Ngozi Anyanwu and Omozé Idehenre in Anyanwu's Good GriefEXPAND
Ngozi Anyanwu and Omozé Idehenre in Anyanwu's Good Grief
Craig Schwartz

A Friendship Cut Short by Death Makes for Thoughtful Theater in Good Grief

In the preface to her extraordinarily eloquent play Good Grief, Ngozi Anyanwu tells us that it takes place between 1992 and 2005 in Bensalem, Pennsylvania — and also “at the beginning of time … and the future.”

The story revolves around the droll and complex friendship between a young woman whose raw honesty is both her gift and her curse, and a thoughtful, unassuming young man she’s known from childhood. When he dies prematurely in an automobile accident, she’s flooded with grief — not only for the person who so vividly inhabited her present and her past but for everything he seemed to be evolving into for her future.

Beautifully produced at the Kirk Douglas Theatre, and directed by Patricia McGregor with sensitivity and grace, the piece has one foot in the everyday world we live in and the other in the contemplation of time, death, grief, love and loss that inform the most profound dramatic work.

When we meet her, Nkechi (Anyanwu), the daughter of Nigerian immigrants, has been studying to be a doctor, likely at the behest of her opinionated, patriarchal Dad (Dayo Ade) and her mother, Nene (Omozé Idehenre), a nurse. But Nkechi has begun to perceive that she’d rather be a writer than a doctor, a realization she confides to her friend MJG (Wade Allain-Marcus), a laid-back dreamer who likes to speculate on what it would be like to be a king, honored and preserved in memory by everyone.

One who easily takes umbrage, Nkechi isn’t easy to be pals with, but MJG has persevered from their early years in grade school, when he sought out her friendship despite her gruff, rejecting manner. In high school, 15 years old and never-been-kissed, Nkechi turns to MJG for guidance when she has the coveted opportunity to garner that first smooch with the school’s prom king, whom she’s been tutoring. The lesson (not surprisingly) is a turning point in their friendship, the beginning of a testy, tangled intimacy whose significance becomes most clear after MJG loses his life. Years later, that former prom king, JD (Mark Jude Sullivan), re-emerges; like MJG, he’s a charmer whose gallantry testifies to our feisty protagonist’s great taste in men.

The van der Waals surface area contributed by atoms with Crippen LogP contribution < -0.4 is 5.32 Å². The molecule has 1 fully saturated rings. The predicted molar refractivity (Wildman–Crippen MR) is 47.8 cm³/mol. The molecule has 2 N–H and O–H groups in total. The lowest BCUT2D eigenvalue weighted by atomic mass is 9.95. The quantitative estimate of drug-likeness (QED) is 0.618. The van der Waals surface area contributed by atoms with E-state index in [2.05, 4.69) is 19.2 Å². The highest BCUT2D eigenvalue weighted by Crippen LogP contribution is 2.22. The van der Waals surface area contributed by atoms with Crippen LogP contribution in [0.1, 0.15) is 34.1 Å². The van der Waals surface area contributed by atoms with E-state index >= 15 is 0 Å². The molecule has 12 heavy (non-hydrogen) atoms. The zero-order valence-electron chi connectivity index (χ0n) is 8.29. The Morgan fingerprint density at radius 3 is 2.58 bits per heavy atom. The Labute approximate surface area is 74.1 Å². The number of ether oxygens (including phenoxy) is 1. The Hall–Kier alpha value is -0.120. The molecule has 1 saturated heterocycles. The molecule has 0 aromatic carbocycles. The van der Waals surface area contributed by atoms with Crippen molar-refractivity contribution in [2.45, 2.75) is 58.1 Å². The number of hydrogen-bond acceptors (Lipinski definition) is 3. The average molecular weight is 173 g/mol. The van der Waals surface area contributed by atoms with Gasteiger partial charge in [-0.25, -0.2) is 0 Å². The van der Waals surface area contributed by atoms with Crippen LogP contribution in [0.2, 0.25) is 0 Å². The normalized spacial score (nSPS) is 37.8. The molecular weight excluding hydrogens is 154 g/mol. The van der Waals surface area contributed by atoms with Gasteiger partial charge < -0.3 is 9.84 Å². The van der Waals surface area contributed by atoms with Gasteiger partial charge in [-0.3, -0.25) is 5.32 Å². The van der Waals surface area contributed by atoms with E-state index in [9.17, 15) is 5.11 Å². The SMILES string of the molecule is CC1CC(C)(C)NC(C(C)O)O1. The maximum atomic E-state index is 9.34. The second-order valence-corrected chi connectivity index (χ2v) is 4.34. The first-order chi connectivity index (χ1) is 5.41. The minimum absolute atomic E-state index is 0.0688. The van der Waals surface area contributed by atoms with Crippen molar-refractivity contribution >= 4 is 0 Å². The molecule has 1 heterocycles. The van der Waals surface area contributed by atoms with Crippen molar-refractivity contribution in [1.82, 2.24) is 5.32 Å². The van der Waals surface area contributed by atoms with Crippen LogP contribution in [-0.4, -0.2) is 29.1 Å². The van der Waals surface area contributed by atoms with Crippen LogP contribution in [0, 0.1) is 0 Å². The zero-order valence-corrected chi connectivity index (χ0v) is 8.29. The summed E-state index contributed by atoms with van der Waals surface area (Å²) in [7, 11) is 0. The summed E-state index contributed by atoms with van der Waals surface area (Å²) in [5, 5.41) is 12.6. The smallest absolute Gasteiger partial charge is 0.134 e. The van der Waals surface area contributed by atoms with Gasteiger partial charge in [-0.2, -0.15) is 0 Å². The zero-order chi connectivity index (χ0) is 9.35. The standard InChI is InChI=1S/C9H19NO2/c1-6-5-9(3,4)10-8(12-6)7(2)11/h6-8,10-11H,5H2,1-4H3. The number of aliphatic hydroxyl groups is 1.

Wade Allain-Marcus and Ngozi Anyanwu in Good Grief
Wade Allain-Marcus and Ngozi Anyanwu in Good Grief
Craig Schwartz

Though Nkechi and MJG are front and center much of the time, the play’s other characters and their culture are brilliantly illuminated by the actors. One of the most captivating scenes is an interaction between Nkechi’s parents, who quarrel about what to do as they listen to their daughter grieve, with her mom counseling patience as she diverts her frustrated husband with beguiling words and embraces. Another memorable and funny encounter transpires between Nkechi, an honor student who’s assimilated into suburban America, and her brother (Marcus Henderson) who, though as smart and educated as she, has adopted the subculture and lingo of the ghetto (yet beneath the bravado and disaffection also mourns the death of his sister’s friend).

From the opening sequence — with the supporting ensemble colorfully arrayed as various gods and goddesses (wonderful costumes by Karen Perry) — the playwright traces a link between her earthbound characters, with their bickering foibles and uncertain dreams, and a grander cosmos not just outside them but within. Kathryn Bostic’s music, Pablo Santiago's light design and Adam Phalen’s sound meld beautifully on Stephanie Kerley Schwartz’s fluid set to help realize her vision.

GO! Kirk Douglas Theatre, 9820 Washington Blvd., Culver City; through March 26. (213) 628-2772, centertheatregroup.org.

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